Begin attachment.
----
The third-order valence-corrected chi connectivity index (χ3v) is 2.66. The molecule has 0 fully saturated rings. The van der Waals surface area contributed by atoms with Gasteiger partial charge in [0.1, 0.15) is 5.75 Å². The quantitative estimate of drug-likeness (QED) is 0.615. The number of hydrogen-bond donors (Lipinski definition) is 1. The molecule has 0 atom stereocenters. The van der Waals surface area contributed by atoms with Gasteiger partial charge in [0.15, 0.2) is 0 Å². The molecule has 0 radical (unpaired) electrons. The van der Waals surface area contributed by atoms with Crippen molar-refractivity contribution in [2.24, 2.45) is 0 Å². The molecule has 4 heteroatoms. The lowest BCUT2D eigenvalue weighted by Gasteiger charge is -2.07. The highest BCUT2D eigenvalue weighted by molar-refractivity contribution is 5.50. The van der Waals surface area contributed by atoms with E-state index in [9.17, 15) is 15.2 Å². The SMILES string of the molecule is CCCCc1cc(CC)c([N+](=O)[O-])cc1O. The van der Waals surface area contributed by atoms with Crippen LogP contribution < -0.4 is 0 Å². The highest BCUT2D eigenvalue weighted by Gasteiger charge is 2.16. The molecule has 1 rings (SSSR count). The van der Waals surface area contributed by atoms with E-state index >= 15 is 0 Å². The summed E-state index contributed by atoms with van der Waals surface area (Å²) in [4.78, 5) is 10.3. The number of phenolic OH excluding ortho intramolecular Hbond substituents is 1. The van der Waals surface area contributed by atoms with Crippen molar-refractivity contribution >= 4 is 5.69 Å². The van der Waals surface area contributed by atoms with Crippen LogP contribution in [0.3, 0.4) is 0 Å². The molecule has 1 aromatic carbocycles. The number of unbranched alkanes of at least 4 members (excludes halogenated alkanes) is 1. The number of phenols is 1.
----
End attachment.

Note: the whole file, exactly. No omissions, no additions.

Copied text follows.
The third-order valence-corrected chi connectivity index (χ3v) is 2.66. The molecule has 0 fully saturated rings. The van der Waals surface area contributed by atoms with Gasteiger partial charge in [0.1, 0.15) is 5.75 Å². The quantitative estimate of drug-likeness (QED) is 0.615. The number of hydrogen-bond donors (Lipinski definition) is 1. The molecule has 0 atom stereocenters. The van der Waals surface area contributed by atoms with Gasteiger partial charge in [0.15, 0.2) is 0 Å². The molecule has 0 radical (unpaired) electrons. The van der Waals surface area contributed by atoms with Crippen molar-refractivity contribution in [2.24, 2.45) is 0 Å². The molecule has 4 heteroatoms. The lowest BCUT2D eigenvalue weighted by Gasteiger charge is -2.07. The highest BCUT2D eigenvalue weighted by molar-refractivity contribution is 5.50. The van der Waals surface area contributed by atoms with E-state index in [9.17, 15) is 15.2 Å². The SMILES string of the molecule is CCCCc1cc(CC)c([N+](=O)[O-])cc1O. The van der Waals surface area contributed by atoms with Crippen LogP contribution < -0.4 is 0 Å². The highest BCUT2D eigenvalue weighted by Gasteiger charge is 2.16. The molecule has 1 rings (SSSR count). The van der Waals surface area contributed by atoms with E-state index >= 15 is 0 Å². The summed E-state index contributed by atoms with van der Waals surface area (Å²) in [4.78, 5) is 10.3. The number of phenolic OH excluding ortho intramolecular Hbond substituents is 1. The van der Waals surface area contributed by atoms with Crippen molar-refractivity contribution >= 4 is 5.69 Å². The van der Waals surface area contributed by atoms with Crippen LogP contribution in [0.3, 0.4) is 0 Å². The molecule has 1 aromatic carbocycles. The number of unbranched alkanes of at least 4 members (excludes halogenated alkanes) is 1. The number of phenols is 1.